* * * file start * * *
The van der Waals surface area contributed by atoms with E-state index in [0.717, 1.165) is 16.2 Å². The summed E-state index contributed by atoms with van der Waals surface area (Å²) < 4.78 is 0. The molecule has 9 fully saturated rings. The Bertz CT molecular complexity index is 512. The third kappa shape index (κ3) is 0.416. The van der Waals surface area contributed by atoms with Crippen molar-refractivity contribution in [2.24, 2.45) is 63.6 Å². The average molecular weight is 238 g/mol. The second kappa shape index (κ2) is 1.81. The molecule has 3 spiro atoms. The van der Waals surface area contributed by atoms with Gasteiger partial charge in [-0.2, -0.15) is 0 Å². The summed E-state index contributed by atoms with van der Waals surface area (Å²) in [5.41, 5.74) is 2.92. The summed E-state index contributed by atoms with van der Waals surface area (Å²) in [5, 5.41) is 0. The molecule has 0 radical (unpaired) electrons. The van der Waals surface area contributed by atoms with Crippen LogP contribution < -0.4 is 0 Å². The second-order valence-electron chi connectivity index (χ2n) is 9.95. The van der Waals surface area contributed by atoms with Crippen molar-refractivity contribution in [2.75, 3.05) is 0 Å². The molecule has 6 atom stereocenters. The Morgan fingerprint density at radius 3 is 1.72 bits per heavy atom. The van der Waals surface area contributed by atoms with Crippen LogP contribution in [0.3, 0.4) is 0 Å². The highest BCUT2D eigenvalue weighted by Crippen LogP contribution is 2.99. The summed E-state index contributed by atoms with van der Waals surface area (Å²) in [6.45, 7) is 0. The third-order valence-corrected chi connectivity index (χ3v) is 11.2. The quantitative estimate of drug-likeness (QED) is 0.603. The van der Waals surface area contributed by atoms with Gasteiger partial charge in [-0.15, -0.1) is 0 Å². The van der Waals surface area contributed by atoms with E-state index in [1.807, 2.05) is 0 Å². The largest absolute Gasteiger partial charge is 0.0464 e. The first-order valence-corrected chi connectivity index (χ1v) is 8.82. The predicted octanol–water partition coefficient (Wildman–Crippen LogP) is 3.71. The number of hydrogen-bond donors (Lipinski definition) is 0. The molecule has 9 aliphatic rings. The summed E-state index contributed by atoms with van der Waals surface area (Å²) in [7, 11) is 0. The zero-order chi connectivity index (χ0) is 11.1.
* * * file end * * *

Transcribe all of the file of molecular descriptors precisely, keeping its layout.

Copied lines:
The van der Waals surface area contributed by atoms with E-state index in [0.717, 1.165) is 16.2 Å². The summed E-state index contributed by atoms with van der Waals surface area (Å²) < 4.78 is 0. The molecule has 9 fully saturated rings. The Bertz CT molecular complexity index is 512. The third kappa shape index (κ3) is 0.416. The van der Waals surface area contributed by atoms with Crippen molar-refractivity contribution in [2.24, 2.45) is 63.6 Å². The average molecular weight is 238 g/mol. The second kappa shape index (κ2) is 1.81. The molecule has 3 spiro atoms. The van der Waals surface area contributed by atoms with Gasteiger partial charge in [-0.2, -0.15) is 0 Å². The summed E-state index contributed by atoms with van der Waals surface area (Å²) in [5.41, 5.74) is 2.92. The summed E-state index contributed by atoms with van der Waals surface area (Å²) in [5, 5.41) is 0. The molecule has 0 radical (unpaired) electrons. The van der Waals surface area contributed by atoms with Crippen LogP contribution < -0.4 is 0 Å². The second-order valence-electron chi connectivity index (χ2n) is 9.95. The van der Waals surface area contributed by atoms with Crippen molar-refractivity contribution in [2.75, 3.05) is 0 Å². The molecule has 6 atom stereocenters. The Morgan fingerprint density at radius 3 is 1.72 bits per heavy atom. The van der Waals surface area contributed by atoms with Crippen LogP contribution in [0.3, 0.4) is 0 Å². The highest BCUT2D eigenvalue weighted by Crippen LogP contribution is 2.99. The summed E-state index contributed by atoms with van der Waals surface area (Å²) in [6.45, 7) is 0. The third-order valence-corrected chi connectivity index (χ3v) is 11.2. The quantitative estimate of drug-likeness (QED) is 0.603. The van der Waals surface area contributed by atoms with Gasteiger partial charge in [-0.15, -0.1) is 0 Å². The van der Waals surface area contributed by atoms with E-state index in [1.807, 2.05) is 0 Å². The largest absolute Gasteiger partial charge is 0.0464 e. The first-order valence-corrected chi connectivity index (χ1v) is 8.82. The predicted octanol–water partition coefficient (Wildman–Crippen LogP) is 3.71. The number of hydrogen-bond donors (Lipinski definition) is 0. The molecule has 9 aliphatic rings. The summed E-state index contributed by atoms with van der Waals surface area (Å²) in [7, 11) is 0. The zero-order chi connectivity index (χ0) is 11.1.